The classical BCR::ABL1-negative MPN subtypes include polycythemia vera (PV) (Table 3), essential thrombocythemia (ET) (Table 4), and primary myelofibrosis (PMF) (Table 5). The principal objective in the classification of these cases is to reduce diagnostic uncertainty especially in initial/early disease stages presenting with elevated platelet counts and to optimize clinical management of patients.10 The integration of molecular findings with BM morphology and blood counts remains the cornerstone of diagnosis. Importantly, morphologic diagnosis should not only focus on megakaryocytic atypia but has to consider characteristic patterns of other features like age-related cellularity, changes in erythropoiesis, and neutrophil granulopoiesis in context with the grade of BM fibrosis.22 Following the 2016 revision of the WHO classification, an increasing number of investigators were able to validate the diagnostic accuracy of this approach and consequently strongly support the definition of an early/pre-fibrotic stage of PMF (pre-PMF).23-26 In this context, dense clustering of megakaryocytes (3 or more megakaryocytes lying adjacent without other BM cells in between), which is generally accepted as the morphologic hallmark of PMF,22,27 does not exclude the diagnosis of ET, because infrequently small megakaryocytic clusters may be present even in this subtype. Compared with pre-PMF, patients with ET usually present with normal white blood cell counts, no anemia, normal lactate dehydrogenase (LDH) values, less frequently splenomegaly, and lower numbers of CD34-positive progenitor cells in PB and BM.23,24,26 Distinction is important because ET has a lower risk for major hemorrhagic events, a significantly lower risk of myelofibrotic progression (ie, post-ET myelofibrosis) ranging between 0.8% and 4.5% at 10 years, and a very low risk of transformation to BP with more than 20% of PB/BM blasts with a reported 10-year cumulative incidence between 0.7% and 1.9%.28,29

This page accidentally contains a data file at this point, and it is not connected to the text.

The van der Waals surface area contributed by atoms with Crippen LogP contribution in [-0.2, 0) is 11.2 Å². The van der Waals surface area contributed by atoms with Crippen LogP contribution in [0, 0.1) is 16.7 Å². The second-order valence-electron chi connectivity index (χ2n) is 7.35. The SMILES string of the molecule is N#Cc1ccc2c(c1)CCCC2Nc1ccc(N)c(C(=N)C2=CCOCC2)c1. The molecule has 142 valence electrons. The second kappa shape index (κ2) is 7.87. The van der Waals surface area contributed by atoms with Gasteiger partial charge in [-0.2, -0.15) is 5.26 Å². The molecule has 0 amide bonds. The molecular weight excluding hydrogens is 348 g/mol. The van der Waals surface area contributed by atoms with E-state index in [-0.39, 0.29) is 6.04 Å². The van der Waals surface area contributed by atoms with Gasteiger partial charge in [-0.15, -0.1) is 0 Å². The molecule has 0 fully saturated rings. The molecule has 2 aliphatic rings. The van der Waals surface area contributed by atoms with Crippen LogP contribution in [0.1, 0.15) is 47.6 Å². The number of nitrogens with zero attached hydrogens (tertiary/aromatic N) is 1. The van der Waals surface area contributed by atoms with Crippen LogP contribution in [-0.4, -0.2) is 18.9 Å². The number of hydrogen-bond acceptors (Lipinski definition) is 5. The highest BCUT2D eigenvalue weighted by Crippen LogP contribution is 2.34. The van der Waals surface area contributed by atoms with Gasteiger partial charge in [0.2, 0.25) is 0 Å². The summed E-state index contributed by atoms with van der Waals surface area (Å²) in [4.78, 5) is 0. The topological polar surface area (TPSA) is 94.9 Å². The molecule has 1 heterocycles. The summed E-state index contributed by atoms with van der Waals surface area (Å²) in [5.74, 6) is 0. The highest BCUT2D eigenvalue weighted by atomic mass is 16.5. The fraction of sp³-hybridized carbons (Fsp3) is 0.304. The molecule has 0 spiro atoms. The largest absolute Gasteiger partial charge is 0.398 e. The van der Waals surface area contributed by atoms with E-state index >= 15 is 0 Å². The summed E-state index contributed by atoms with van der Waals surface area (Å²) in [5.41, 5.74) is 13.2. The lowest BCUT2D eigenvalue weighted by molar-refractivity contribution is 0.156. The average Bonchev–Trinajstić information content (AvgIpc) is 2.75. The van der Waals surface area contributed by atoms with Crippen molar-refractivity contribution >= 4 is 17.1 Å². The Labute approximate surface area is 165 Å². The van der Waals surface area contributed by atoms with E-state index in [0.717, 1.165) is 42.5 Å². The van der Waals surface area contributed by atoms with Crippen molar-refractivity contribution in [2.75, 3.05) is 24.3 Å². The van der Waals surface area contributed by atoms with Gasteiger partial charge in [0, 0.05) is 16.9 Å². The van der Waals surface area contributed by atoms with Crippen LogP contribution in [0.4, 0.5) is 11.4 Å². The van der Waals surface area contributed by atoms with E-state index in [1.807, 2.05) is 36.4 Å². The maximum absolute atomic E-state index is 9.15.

Chronic eosinophilic leukemia, not otherwise specified (CEL, NOS) is an MPN characterized by persistent eosinophilia not meeting the criteria for other genetically defined entities (Table 7). Mutations by NGS have helped to establish clonality in a significant subset of cases with eosinophilic disorders.39-42 However, like other myeloid neoplasms, the application of NGS data in eosinophilic disorders can be challenging because of the prevalence of clonal hematopoiesis of indeterminate potential (CHIP) and technical limitations in using NGS data to define clonality. The BM of CEL, NOS typically shows hypercellularity with dysplastic megakaryocytes, with or without dysplastic features in other lineages, and often significant fibrosis associated with an eosinophilic infiltrate.43,44 Abnormal BM histopathology is now incorporated into the diagnostic criteria for CEL, NOS, allowing for a more definitive confirmation of the neoplastic nature of CEL, NOS and providing a better separation from the related entities idiopathic hypereosinophilic syndromes (iHES) and HE of unknown significance (HEus).45 iHES is characterized by (1) persistent PB hypereosinophilia; (2) organ damage related to infiltration by eosinophils; and (3) no known reactive, familial, or neoplastic etiology, as well as exclusion of lymphocyte-variant HES.46 HEus presents with persistent HE, but has no associated organ damage. Except for increased eosinophils, the BM of iHES and HEus is morphologically unremarkable.43,47 The refined criteria for CEL, NOS and iHES are shown in Tables 7 and 8.

The MDS/MPN category comprises a heterogeneous group of diseases characterized by the co-occurrence of clinical and pathologic features of both myelodysplastic and myeloproliferative neoplasms.81 The 2016 classification included chronic myelomonocytic leukemia (CMML), atypical CML, BCR::ABL1 negative (aCML), juvenile myelomonocytic leukemia (JMML), MDS/MPN with ring sideroblasts and thrombocytosis (MDS/MPN-RS-T), and MDS/MPN unclassifiable (MDS/MPN-U). The ICC now expands on these categories and moves JMML to be grouped with pediatric and/or germline mutation associated disorders. 041b061a72